May 23, 2014

CLF Week in Links: School Lunch, Sugar, and More

Robert Lawrence, MD

Robert Lawrence, MD

Director Emeritus

Johns Hopkins Center for a Livable Future

Making cane syrup, 1981 / State Archives of Florida

Making cane syrup, 1981 / State Archives of Florida

Is junk food the new tobacco? And is sugar the new crack cocaine? The World Health Assembly convenes in Geneva this week and next, and two organizations, Consumers International and the World Obesity Foundation, are calling on the international community to tackle diet-related diseases using the same strategies that have been used to target tobacco. They’ve issued a 19-page report with recommendations such as improving nutrition labeling and imposing stricter regulations on food marketing. This is from the report’s introduction: “Ten years after the launch of the WHO Global Strategy on Diet Physical Activity and Health, no country has succeeded in significantly reversing the rising tide of obesity or diabetes. Cardiovascular diseases are rapidly increasing in many lower middle-income countries. Change is urgently needed.” The document is modeled on the WHO Framework Convention on Tobacco Control. If you look closely at the labels on your processed foods, you will note that sugar is the only ingredient with a blank space in the column about RDA (recommended daily allowance). This space is blank for two reasons: first, intense lobbying by the sugar industry has cowed the USDA into leaving this blank; and second, there is no recommended daily allowance! We don’t need sugar in any amount. Complex carbohydrates provide sufficient calories for energy, and sugar contains no essential nutrients, hence the term “empty calories,” which even the sugar industry, and its main users such as Coca Cola, Pepsi, Kraft, Yum Brands, etc., can’t keep out of the vocabulary of informed citizens.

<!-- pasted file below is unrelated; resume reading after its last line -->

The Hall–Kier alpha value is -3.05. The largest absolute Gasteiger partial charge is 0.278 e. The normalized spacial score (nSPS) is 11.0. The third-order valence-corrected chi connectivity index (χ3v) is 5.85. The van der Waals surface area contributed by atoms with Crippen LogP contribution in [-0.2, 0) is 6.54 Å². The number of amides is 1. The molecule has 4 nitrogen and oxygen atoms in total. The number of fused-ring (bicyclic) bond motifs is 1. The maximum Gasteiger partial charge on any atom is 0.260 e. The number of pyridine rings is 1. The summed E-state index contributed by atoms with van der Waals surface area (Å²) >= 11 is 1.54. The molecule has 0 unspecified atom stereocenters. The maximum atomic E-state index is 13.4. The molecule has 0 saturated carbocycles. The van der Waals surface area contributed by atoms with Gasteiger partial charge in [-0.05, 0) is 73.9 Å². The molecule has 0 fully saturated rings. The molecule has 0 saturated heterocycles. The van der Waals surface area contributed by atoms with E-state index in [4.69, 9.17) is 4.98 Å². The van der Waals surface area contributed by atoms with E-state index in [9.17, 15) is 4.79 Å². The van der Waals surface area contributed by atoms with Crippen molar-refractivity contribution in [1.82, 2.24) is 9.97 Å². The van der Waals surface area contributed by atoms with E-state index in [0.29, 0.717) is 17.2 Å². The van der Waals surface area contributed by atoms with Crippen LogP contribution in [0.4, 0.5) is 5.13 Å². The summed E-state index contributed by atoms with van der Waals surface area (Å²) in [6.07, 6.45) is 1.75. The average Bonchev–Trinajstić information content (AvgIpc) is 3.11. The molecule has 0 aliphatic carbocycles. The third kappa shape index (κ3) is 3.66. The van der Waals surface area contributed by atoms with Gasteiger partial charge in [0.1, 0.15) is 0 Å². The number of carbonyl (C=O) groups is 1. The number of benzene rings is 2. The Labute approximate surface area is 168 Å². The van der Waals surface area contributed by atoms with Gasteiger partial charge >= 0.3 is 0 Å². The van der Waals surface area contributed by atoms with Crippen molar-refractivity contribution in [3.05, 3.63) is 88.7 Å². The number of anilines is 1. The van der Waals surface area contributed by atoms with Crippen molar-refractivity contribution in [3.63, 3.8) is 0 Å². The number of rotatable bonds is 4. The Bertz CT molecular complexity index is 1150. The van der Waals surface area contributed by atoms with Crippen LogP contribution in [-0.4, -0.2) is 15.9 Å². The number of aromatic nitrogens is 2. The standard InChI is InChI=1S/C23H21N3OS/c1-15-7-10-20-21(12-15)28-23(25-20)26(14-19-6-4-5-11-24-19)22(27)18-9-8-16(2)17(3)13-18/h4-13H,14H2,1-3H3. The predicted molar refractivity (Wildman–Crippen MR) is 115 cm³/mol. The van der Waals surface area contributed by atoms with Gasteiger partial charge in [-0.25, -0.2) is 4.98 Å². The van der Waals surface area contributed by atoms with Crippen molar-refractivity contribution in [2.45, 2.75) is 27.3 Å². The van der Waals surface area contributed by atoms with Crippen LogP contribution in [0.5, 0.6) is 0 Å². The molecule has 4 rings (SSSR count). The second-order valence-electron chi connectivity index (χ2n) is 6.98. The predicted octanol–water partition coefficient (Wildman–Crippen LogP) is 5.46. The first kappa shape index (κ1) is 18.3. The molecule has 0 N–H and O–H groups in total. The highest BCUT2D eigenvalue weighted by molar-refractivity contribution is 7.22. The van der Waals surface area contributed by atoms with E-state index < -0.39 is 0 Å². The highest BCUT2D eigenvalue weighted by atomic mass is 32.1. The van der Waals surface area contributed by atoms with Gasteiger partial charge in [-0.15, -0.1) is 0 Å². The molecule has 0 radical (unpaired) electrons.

The GOP goes after school lunch. In 2012 new healthy school lunch standards went into effect. The new standards require schools participating in the National School Lunch Program to serve more nutritious meals by limiting calories and fat, adding vegetables and fruit, and requiring whole-grain products. But some participating schools say they’re having a hard time fulfilling the new rules, and that some of the new rules, such as requiring students to take a fresh vegetable or fruit on their tray, contribute to waste. According to this NPR story, some Republican policymakers want to let some schools have a waiver on new rules, or delay enforcement. Seeing this as an industry effort, many in the White House, including the First Lady, have vowed to fight the rollback of school lunch standards. Not all Republicans are for the waiver. Sen. Tom Harkin (D-Iowa), an author of the school lunch standards, rejected the proposal for waivers or other delays; in fact, the healthy school lunch program was proposed during the presidency of George W. Bush. Agriculture Secretary Tom Vilsack said the waiver proposal would be a “major step backwards for the health of American children.” Mark Bittman addresses the issue in the first part of this post.